Dust generated during metal organic vapor deposition (MOCVD) process of GaN based semiconductor power device industry contains significant amounts of gallium and indium. These semiconductor power device industry wastes contain gallium as GaN and Ga0.97N0.9O0.09 is a concern for the environment which can add value through recycling. In the present study, this waste is recycled through mechanochemical oxidation and leaching. For quantitative recovery of gallium, two different mechanochemical oxidation leaching process flow sheets are proposed. In one process, first the Ga0.97N0.9O0.09 of the MOCVD dust is leached at the optimum condition. Subsequently, the leach residue is mechanochemically treated, followed by oxidative annealing and finally re-leached. In the second process, the MOCVD waste dust is mechanochemically treated, followed by oxidative annealing and finally leached. Both of these treatment processes are competitive with each other, appropriate for gallium leaching and treatment of the waste MOCVD dust. Without mechanochemical oxidation, 40.11 and 1.86 w/w% of gallium and Indium are leached using 4M HCl, 100°C and pulp density of 100 kg/m(3,) respectively. After mechanochemical oxidation, both these processes achieved 90 w/w% of gallium and 1.86 w/w% of indium leaching at their optimum condition.

  12. Extraction of manganese by alkyl monocarboxylic acid in a mixed extractant from a leaching solution of spent lithium-ion battery ternary cathodic material

    NASA Astrophysics Data System (ADS)

    Joo, Sung-Ho; Shin, Dongju; Oh, ChangHyun; Wang, Jei-Pil; Shin, Shun Myung

    2016-02-01

    We investigate the separation of manganese by an antagonistic effect from a leaching solution of ternary cathodic material of spent lithium-ion batteries that contain 11,400 mg L-1 Co, 11,700 mg L-1 Mn, 12,200 mg L-1 Ni, and 5300 mg L-1 Li using a mixture of alkyl monocarboxylic acid and di-(2-ethylhexyl)phosphoric acid extractants. pH isotherm, distribution coefficient, separation factor, McCabe-Thiele diagram, selective scrubbing, and countercurrent extraction tests are carried out to prove an antagonistic effect and to recover manganese using alkyl monocarboxylic in the mixed extractant. Slope analysis is used to determine the extraction mechanism between a mixture of extractants and valuable metals. An increasing concentration of alkyl monocarboxylic acid in the mixture of extractants results in a decrease in distribution coefficient of cobalt and manganese, however, the separation factor value (β(Mn/Co)) increases at pH 4.5. This is caused by slope analysis where alkyl monocarboxylic acid disrupts the extraction mechanism between di-(2-ethylhexyl)phosphoric acid and cobalt. Finally, continuous countercurrent extraction in a mini-plant test demonstrate the feasibility of manganese recovery from cobalt, nickel, and lithium.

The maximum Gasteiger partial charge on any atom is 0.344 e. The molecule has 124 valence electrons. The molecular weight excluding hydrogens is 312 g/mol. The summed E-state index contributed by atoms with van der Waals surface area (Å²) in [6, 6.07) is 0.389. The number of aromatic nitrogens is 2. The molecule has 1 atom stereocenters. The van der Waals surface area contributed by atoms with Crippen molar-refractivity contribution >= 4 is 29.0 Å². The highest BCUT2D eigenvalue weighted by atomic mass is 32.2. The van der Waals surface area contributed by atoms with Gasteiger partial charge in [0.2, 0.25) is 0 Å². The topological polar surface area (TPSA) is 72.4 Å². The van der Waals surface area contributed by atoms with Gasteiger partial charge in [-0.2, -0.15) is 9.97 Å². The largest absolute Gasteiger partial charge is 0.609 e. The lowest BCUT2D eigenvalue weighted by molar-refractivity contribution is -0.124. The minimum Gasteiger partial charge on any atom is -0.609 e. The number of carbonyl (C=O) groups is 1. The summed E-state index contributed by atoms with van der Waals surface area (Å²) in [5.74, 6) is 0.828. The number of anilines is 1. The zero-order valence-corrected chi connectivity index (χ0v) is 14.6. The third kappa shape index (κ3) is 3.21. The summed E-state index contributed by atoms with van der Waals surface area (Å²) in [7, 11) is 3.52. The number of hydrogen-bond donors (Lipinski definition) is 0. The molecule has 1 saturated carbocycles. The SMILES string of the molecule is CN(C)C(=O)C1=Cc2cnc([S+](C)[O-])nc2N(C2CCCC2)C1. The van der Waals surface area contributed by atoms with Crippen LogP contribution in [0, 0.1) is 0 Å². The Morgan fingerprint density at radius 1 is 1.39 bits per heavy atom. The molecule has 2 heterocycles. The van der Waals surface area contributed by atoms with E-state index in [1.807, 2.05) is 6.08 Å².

13. Lead Isotope Systematics of Leached Meteoritic Minerals

    NASA Astrophysics Data System (ADS)

    Tera, F.; Carlson, R. W.; Boctor, N. Z.

    1996-03-01

    The generally low Pb concentrations in meteorites coupled with the pervasiveness of Pb on earth, often requires acid-leaching of meteoritic matter in order to remove the terrestrial contamination. Besides discussing this application, we draw attention to some "side effects" of leaching on the Pb isotope systematics.

  14. Regeneration of carboxylic acid-laden basic sorbents by leaching with a volatile base in an organic solvent

    DOEpatents

    King, C. Judson; Husson, Scott M.

    1999-01-01

    Carboxylic acids are sorbed from aqueous feedstocks onto a solid adsorbent. The acids are freed from the sorbent phase by treating it with an organic solution of alkylamine thus forming an alkylamine/carboxylic acid complex which is decomposed with improved efficiency to the desired carboxylic acid and the alkylamine. Carbon dioxide addition can be used to improve the adsorption or the carboxylic acids by the solid phase sorbent.

  15. The effectiveness of surface liming in ameliorating the phytotoxic effects of soil contaminated by copper acid leach pad solution in an arid ecosystem

    NASA Astrophysics Data System (ADS)

    Golos, Peter

    2016-04-01